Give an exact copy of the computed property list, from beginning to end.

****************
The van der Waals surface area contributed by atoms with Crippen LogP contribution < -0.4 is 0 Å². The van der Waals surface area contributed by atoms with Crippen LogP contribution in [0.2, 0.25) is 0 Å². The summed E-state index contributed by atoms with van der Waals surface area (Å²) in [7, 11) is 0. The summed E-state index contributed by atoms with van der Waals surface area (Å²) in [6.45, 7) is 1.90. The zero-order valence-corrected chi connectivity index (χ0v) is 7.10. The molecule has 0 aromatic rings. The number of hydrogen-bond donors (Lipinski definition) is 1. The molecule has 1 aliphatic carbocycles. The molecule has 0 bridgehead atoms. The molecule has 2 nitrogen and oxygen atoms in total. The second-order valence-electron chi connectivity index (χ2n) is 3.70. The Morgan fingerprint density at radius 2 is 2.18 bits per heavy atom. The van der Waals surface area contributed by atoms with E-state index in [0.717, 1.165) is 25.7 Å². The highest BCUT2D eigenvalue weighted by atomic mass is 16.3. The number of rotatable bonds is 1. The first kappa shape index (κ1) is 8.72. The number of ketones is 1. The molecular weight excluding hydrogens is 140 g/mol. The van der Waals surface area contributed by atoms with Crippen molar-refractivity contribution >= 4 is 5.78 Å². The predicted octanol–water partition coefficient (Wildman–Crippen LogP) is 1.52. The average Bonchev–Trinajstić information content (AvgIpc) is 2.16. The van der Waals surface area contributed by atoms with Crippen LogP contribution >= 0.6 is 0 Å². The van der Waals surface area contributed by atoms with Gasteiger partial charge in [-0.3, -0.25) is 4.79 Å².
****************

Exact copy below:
The van der Waals surface area contributed by atoms with Crippen LogP contribution < -0.4 is 0 Å². The van der Waals surface area contributed by atoms with Crippen LogP contribution in [0.2, 0.25) is 0 Å². The summed E-state index contributed by atoms with van der Waals surface area (Å²) in [7, 11) is 0. The summed E-state index contributed by atoms with van der Waals surface area (Å²) in [6.45, 7) is 1.90. The zero-order valence-corrected chi connectivity index (χ0v) is 7.10. The molecule has 0 aromatic rings. The number of hydrogen-bond donors (Lipinski definition) is 1. The molecule has 1 aliphatic carbocycles. The molecule has 0 bridgehead atoms. The molecule has 2 nitrogen and oxygen atoms in total. The second-order valence-electron chi connectivity index (χ2n) is 3.70. The Morgan fingerprint density at radius 2 is 2.18 bits per heavy atom. The van der Waals surface area contributed by atoms with E-state index in [0.717, 1.165) is 25.7 Å². The highest BCUT2D eigenvalue weighted by atomic mass is 16.3. The number of rotatable bonds is 1. The first kappa shape index (κ1) is 8.72. The number of ketones is 1. The molecular weight excluding hydrogens is 140 g/mol. The van der Waals surface area contributed by atoms with Crippen molar-refractivity contribution >= 4 is 5.78 Å². The predicted octanol–water partition coefficient (Wildman–Crippen LogP) is 1.52. The average Bonchev–Trinajstić information content (AvgIpc) is 2.16. The van der Waals surface area contributed by atoms with Crippen LogP contribution >= 0.6 is 0 Å². The van der Waals surface area contributed by atoms with Gasteiger partial charge in [-0.3, -0.25) is 4.79 Å².